Garden Fresh Peas!

I grew up in my favorite vintage period, the 1950s and 60s.  When I think about peas coming to our dinner table, I remember two things.   My daddy disliked peas.  I loved them over mashed potatoes.  Hold the gravy; I still love them over my mashed potatoes!

When I look through my wonderful collection of vintage cookbooks, I find crazy recipes using peas. I could almost understand using peas to fill the center of a creamy lemon gelatin mold or with a combination of vegetables to make a loaf to slice … if the peas had been fresh from the garden.  Our homemakers of that time were using canned peas.  I guess that is no different than me loving little tiny spring peas out of a can … in the well in the middle of my scoop of mashed potatoes!

I think the funniest vintage recipe using canned peas that I’ve found is shown above,  Bologna Cups filled with Peas!  I grew up eating fried bologna sandwiches, but I had never seen or eaten a bologna boat (what the school cafeteria ladies called them) until I had to eat lunch at school one day instead of going home for lunch.  There weren’t any peas in my boat, though … just mashed potatoes! Some of the kids put catsup over that, and I was certain they were crazy!

Here's another interesting bologna boat recipe!  At least this one tops a casserole of macaroni and cheese, and that combination sounds good to me.

A column about bologna is planned for a future date, but it is likely that these 1950s fancy bologna recipes evolved because it was also at that time that plastic packaging hit the scene.  Home cooks  could buy packaged sliced bologna and keep it for some time in their refrigerator!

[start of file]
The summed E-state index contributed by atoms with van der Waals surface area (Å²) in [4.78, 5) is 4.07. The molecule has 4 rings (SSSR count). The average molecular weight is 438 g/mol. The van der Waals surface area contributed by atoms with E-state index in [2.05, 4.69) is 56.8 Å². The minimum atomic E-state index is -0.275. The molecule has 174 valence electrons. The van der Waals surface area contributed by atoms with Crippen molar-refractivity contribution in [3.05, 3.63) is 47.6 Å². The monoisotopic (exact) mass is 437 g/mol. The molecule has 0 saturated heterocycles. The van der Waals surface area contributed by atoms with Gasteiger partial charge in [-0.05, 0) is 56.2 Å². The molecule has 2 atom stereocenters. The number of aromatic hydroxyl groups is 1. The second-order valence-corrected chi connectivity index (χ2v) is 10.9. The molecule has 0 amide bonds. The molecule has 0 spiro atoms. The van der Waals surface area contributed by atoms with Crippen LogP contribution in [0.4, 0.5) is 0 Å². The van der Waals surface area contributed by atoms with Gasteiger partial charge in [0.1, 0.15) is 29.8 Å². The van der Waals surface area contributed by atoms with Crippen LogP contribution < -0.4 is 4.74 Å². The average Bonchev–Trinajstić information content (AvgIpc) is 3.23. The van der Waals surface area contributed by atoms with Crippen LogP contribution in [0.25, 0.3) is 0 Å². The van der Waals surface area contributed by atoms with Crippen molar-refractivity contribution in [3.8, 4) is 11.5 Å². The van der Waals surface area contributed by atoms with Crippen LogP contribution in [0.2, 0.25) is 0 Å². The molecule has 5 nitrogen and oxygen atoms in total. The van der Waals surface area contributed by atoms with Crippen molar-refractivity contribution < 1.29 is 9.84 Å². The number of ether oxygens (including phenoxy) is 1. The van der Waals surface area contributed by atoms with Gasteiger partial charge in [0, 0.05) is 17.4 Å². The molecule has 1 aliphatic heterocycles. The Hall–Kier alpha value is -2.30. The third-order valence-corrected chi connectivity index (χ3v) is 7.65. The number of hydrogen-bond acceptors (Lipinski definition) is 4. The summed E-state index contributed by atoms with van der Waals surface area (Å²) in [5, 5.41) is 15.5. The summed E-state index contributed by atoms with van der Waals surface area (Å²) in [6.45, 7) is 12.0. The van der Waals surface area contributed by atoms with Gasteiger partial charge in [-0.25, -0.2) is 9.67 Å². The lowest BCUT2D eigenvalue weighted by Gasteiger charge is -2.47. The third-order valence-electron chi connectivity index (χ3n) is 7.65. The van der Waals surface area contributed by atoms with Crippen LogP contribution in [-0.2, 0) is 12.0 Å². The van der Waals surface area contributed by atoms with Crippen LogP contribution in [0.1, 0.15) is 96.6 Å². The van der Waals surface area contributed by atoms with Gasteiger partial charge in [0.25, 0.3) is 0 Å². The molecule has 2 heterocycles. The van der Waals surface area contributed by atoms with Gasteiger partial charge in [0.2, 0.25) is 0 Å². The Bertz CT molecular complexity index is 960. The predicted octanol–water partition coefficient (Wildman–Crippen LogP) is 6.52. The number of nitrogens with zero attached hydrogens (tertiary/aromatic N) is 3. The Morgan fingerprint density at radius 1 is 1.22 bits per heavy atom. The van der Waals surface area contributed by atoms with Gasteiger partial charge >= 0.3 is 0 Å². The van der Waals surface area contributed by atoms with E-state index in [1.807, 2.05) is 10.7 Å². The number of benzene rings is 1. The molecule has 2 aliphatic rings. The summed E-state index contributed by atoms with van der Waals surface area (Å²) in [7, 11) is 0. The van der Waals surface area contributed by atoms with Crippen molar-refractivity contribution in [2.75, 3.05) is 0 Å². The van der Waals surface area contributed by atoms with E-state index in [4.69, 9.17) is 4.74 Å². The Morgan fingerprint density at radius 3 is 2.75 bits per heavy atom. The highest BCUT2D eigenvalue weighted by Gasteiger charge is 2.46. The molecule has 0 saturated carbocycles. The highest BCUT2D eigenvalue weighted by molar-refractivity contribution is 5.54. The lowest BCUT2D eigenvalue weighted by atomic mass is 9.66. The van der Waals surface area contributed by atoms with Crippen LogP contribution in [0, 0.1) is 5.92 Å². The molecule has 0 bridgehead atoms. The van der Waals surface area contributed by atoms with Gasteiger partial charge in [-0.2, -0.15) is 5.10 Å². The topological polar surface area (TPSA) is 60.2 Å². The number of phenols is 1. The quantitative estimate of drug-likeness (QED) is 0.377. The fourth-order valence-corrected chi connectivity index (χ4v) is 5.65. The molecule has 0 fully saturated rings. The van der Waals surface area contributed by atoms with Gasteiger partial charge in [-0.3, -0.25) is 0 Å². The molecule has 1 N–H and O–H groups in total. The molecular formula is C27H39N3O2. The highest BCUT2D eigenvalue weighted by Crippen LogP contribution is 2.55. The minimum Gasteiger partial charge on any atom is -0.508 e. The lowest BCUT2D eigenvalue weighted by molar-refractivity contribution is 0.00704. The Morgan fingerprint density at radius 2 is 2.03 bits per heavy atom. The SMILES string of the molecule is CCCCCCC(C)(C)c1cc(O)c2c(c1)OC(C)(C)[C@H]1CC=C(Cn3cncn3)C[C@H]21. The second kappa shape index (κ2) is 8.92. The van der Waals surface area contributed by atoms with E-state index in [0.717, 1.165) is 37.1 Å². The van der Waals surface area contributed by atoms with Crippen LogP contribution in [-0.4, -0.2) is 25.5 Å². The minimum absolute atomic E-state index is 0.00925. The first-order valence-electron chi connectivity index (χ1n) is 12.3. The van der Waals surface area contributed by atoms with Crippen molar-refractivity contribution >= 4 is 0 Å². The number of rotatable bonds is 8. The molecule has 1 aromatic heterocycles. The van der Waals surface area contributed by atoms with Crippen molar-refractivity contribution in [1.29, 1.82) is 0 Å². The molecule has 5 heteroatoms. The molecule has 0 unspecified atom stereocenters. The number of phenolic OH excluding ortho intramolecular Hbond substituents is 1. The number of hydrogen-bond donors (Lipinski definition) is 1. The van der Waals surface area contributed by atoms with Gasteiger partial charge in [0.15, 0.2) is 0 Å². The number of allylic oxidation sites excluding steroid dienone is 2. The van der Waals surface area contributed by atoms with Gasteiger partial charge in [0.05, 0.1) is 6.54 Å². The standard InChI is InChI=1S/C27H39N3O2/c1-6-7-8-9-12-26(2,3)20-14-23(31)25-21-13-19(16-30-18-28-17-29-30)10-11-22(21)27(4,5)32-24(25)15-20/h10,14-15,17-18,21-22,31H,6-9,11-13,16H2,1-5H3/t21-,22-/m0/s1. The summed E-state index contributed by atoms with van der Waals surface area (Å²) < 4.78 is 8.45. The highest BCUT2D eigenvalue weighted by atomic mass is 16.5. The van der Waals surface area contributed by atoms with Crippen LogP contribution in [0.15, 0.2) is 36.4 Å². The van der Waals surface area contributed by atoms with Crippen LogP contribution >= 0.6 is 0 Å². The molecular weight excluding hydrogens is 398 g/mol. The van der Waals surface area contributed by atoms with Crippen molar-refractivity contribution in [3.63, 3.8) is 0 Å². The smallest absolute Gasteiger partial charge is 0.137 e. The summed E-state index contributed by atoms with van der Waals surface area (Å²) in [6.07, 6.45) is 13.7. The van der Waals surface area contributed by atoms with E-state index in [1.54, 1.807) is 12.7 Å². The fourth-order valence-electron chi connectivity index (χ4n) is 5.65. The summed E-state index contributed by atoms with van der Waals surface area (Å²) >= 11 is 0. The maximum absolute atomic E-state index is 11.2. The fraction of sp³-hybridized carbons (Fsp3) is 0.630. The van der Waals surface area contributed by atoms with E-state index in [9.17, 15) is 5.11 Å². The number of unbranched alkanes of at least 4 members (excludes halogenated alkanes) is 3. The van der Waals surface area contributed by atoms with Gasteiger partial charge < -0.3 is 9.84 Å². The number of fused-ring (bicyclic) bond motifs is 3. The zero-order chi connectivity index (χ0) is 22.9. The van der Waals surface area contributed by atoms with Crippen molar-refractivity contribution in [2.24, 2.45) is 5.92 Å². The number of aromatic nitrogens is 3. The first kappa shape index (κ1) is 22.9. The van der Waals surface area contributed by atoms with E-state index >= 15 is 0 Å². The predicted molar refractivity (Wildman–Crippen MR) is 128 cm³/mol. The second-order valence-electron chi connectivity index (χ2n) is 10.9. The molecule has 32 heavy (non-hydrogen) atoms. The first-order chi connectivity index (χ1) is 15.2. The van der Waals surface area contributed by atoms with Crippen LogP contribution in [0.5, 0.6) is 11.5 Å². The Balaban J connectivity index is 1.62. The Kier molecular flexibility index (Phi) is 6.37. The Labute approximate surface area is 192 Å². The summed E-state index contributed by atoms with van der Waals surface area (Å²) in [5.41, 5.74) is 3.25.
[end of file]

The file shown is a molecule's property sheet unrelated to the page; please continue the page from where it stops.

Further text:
Peas have been around nearly forever!  When we look at the history of peas, we aren’t finding the sweet little soft green peas during the bronze age, but the hard legumes that were easily dried, stored and cooked.  Egyptians, Romans and Greeks considered peas a staple, but it wasn’t until the 16th Century that we realized they were good picked when they were new plants, before they had hardened and dried.  Pease were found on the menus of Henry VIII.  Pease Pudding was very common during that time and used dried yellow peas and not the sweet garden variety that we commonly eat today.  The word pease originally was used as the singular, but  eventually the word changed to pea.

In the late 1500s, peas were found in Dutch gardens. This was the beginning of the Dutch Golden Age and it should be remembered that the Dutch India Trading Company made many Dutch citizens wealthy merchants.  The haute cuisine that had emerged in the previous century became commonly available to the middle and upper classes by 1600. 

Still, what we know as sweet peas or sugar peas were only available during the growing season and they were considered a special food item favored by the wealthy.  A little later, the French realized how good the petits pois were and finally, in 1870 in America the Campbell’s Company began canning fresh peas!  By 1920, peas were among the first vegetables to become available frozen.